Remember that gallery wall around my TV that I kept talking about for a while and then stopped talking about it for a while… it’s finally here!!! With it, I’m sharing everything I learned about planning and hanging an art gallery, because I realized… it’s a lot more challenging than I thought.
This is coming from starting with nothing and wanting to create something that looked both collected and edited. After a year and a half of believing I’d pick up art organically along the way, zero progress was made with that plan, so I changed gears and started pro-actively planning for this wall.
I’ve divided this post up into sections- how I planned, picked the art, framed, and hung everything up. If you’re not interested in all that and just want to know about sources, that’s all shared at the end!
Let’s get right to it.
By far the most time-consuming part of this project was picking the art. While art is a very personal thing and something everyone should trust their guts with, I have a few tips on what might help get you there:
- Study gallery walls and take note of what you like about them– Things like the art mediums, colors, frames, spacing, mats, all are helpful to consider when making decisions on art and the arrangement of the gallery. I referred to my wall decorating Pinterest board a lot for ideas and inspiration.
- Pin all the art you’re considering onto an exclusive Pinterest board– This really helped give me a good idea of how all my picks looked together, and from there I could narrow it down visually.
- Add personal elements- I added a couple photos that I took myself, some just printed from my phone, and I love how they’re like little nuggets of extra personality. My favorite is the one of my boyfriend hiding behind a bush (yea), which I had shared a while ago on Instagram.
- Pick art in varying sizes– I had planned on only having art larger than 11″, but when it came time to hang things up, it was clear that I needed smaller pieces to help fill in some gaps in my arrangement, which brings us to the next point:
- Have more art than you think you’ll need– There were about six pieces that didn’t make it onto this wall, and six pieces that I hadn’t initially planned on that are now a part of this gallery. Having options to switch things out when something just wasn’t fitting in as I hoped was instrumental for preventing me from having a mental breakdown. I also now have extra art to put up elsewhere, which I consider a plus!
- Don’t overthink it– Somewhere I read advice to pick art you know you’ll love at least five years from now, and I think this really messed me up at first. That’s a lot of pressure, and something that isn’t entirely straightforward to predict. Once I let go of this idea, it became a lot easier to just listen to my heart. Pieces that I love a lot right now are good enough for me!
I do see the value in custom framing, especially for something valuable or sentimental, or if you have a very specific vision for how you want to display your art. For me though, considering this was a large wall to fill and I’d have more than 10 pieces of art, custom framing was going to take a lot more than I wanted to spend, so my secret was this: Michaels. I think a lot of us have that same secret.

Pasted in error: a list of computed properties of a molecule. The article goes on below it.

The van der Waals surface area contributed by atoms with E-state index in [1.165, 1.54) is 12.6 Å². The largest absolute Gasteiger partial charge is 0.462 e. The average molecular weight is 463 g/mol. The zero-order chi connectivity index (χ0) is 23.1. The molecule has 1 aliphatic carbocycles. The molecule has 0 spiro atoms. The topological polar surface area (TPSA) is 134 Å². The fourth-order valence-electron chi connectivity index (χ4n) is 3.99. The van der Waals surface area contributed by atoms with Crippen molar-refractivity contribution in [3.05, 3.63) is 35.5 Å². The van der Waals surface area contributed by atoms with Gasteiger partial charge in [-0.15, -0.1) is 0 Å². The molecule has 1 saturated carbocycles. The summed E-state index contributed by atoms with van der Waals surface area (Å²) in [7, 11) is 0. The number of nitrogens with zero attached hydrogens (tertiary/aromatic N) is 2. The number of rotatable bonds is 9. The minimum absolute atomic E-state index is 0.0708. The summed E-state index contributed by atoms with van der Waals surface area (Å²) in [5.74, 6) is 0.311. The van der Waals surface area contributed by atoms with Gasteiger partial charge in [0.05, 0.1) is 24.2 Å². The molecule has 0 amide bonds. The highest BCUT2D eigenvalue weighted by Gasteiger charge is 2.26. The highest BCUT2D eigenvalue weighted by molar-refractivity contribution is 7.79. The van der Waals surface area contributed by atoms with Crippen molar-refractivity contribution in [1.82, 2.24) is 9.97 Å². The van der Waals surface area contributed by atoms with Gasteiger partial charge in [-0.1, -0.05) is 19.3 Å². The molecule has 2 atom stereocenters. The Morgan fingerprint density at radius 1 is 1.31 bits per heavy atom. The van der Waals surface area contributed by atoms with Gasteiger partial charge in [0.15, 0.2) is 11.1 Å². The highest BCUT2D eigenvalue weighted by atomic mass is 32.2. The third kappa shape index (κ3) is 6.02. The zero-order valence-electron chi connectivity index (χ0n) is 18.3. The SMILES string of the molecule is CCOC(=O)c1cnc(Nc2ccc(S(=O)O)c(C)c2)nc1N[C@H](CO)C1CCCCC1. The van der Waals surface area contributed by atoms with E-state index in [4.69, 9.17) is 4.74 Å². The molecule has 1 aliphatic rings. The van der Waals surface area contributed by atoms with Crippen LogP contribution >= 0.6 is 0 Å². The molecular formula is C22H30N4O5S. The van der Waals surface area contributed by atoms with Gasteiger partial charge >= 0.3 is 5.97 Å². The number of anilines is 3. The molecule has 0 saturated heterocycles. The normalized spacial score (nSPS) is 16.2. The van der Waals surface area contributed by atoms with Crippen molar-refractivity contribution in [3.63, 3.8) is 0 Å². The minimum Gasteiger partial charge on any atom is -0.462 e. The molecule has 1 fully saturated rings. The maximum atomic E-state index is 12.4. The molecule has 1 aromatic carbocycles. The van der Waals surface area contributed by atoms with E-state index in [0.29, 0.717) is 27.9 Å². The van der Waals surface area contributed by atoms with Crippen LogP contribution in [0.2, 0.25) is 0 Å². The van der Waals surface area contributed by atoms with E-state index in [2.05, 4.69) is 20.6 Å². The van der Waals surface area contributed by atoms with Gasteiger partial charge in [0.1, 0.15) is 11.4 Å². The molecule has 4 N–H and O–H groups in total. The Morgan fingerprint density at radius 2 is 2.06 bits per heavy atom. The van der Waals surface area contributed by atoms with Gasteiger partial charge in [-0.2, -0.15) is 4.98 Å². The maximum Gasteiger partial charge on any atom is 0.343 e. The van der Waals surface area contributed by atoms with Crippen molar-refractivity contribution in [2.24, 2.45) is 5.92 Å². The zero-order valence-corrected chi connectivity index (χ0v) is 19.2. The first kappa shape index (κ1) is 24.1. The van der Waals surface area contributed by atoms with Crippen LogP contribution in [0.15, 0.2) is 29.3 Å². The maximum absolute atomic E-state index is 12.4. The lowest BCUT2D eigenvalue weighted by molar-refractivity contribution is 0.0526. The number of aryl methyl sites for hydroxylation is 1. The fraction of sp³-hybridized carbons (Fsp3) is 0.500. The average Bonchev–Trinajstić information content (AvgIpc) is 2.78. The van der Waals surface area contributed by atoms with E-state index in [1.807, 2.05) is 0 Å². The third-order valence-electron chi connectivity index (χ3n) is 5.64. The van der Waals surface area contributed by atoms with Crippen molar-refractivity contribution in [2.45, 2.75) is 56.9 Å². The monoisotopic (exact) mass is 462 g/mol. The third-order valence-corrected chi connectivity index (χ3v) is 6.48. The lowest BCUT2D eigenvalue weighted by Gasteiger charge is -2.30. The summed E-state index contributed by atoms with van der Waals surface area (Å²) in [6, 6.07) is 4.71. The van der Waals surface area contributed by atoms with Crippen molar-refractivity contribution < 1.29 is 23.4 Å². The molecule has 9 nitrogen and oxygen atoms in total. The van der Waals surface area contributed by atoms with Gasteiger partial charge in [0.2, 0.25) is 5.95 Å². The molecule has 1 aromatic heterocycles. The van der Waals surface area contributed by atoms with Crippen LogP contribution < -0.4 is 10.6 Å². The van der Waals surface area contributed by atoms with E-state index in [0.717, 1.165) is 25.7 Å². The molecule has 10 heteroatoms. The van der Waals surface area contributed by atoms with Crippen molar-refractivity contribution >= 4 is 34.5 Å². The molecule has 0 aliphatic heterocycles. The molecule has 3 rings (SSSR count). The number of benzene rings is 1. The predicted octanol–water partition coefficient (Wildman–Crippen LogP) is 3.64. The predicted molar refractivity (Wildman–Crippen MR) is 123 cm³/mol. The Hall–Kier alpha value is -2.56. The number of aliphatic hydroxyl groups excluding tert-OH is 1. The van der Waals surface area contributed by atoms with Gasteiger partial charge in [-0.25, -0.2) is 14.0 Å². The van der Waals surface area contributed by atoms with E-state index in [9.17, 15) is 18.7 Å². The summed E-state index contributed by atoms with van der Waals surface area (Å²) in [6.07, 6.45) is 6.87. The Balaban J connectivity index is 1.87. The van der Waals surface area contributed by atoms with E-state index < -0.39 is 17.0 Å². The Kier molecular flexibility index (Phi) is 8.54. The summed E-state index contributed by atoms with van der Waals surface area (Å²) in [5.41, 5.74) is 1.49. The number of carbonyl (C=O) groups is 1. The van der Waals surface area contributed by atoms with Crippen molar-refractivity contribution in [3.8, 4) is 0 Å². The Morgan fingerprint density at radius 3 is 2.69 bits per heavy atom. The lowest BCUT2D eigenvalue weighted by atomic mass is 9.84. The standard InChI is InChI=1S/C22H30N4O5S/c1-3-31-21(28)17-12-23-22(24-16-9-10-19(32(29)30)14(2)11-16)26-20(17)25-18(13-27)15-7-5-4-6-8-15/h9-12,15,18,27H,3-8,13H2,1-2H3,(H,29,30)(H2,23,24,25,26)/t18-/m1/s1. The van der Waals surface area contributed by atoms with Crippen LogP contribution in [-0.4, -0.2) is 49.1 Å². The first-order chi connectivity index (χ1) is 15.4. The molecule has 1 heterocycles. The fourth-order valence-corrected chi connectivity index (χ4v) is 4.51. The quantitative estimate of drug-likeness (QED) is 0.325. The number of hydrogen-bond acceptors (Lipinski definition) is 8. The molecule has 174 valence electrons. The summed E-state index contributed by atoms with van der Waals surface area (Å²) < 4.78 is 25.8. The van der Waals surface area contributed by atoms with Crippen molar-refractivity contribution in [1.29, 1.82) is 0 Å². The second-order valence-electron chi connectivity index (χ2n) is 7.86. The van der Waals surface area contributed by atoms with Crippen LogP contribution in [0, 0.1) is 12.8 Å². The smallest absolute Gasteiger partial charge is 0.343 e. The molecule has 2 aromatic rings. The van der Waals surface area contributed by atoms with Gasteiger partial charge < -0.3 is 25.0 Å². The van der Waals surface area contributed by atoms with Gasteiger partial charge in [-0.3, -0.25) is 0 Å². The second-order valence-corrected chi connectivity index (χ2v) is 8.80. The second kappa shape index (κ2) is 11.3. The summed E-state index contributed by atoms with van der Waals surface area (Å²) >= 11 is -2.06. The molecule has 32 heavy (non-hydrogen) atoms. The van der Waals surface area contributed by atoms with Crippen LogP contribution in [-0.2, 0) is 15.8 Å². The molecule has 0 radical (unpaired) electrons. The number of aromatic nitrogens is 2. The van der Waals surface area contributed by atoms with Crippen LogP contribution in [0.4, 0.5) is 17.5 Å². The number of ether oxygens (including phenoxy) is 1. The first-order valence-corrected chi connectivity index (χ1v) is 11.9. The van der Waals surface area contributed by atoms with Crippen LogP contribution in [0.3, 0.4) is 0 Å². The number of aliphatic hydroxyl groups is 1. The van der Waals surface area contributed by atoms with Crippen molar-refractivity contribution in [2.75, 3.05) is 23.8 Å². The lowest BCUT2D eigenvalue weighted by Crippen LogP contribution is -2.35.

The majority of my frames are from Michaels, and they’re pretty affordable when on sale, which seems to be all the time. I also got a few from Target’s Room Essentials line, which I love their frames for being on the thinner side. I worked with what I could find in the following ways:
- Spray paint– I came across a frame in the perfect size, but it was only available in black. I wanted it to be white, so I spray painted it white. Magic. Spray paint is the way to go for that perfect frame in the wrong color.
- Customize photo mats– For those awkwardly sized art prints, I picked a larger frame with a mat that was slightly smaller than the art, then customized the mat size with this tutorial I shared not too long ago.
I created a mock-up in photoshop, but it was really difficult trying to size all the pieces to scale and take frames and mats into consideration. It did help me decide on a rough arrangement, but I definitely needed to create a mock-up right on the wall as well.
Using kraft paper is a very popular, tried and true trick. One roll from the Dollar Tree was enough for this wall. I traced each frame onto kraft paper and after cutting it out, lined it up with the back side of the frame to mark in pencil where the hanger was. Once taped to the wall and arranged, all I had to do was hammer a nail into each pencil marking, rip off all the paper, and hang up the art.
Everything from the wall, and some sources for you to browse for even more treasures (I included the sizes of the prints I got, which refers to the paper size, not the printed area)
- DIY Circle Art
- Navy Geo by Britt Bass Turner (10×14)
- Divide by Elaina Sullivan (16×20)
- Peony Study by Pencilbox Shop (16×20)
- Wild Stripes by RK // Design (13×18)
- Aurora by Misato Suzuki (14×20)
- Warm Geos by Britt Bass Turner (16×16)
- Noose by Elaina Sullivan (16×20)
- Golden Field by Mira Amir (8×8)
- Untitled 4 by Jaime Derringer (8.5×11)
- So Much by Clare Elsaesser (11×14)
- Almond Milk by Carolyn MacLaren (16×20)
- Gold, Pink, & Black Overlapping Circles by Britt Castellano (8.5×11)
This is for sure the best decorating decision I’ve made with my apartment yet. It’s been months of art laying around on the floor waiting to be hung, and it feels SO good to finally see it all come together. My favorite activity now is sitting on my couch and staring at my gallery wall. Can’t even watch TV because I’m too distracted in the best way possible.
If I missed anything, or you have any questions, leave it in the comments below and I’ll for sure get back to you!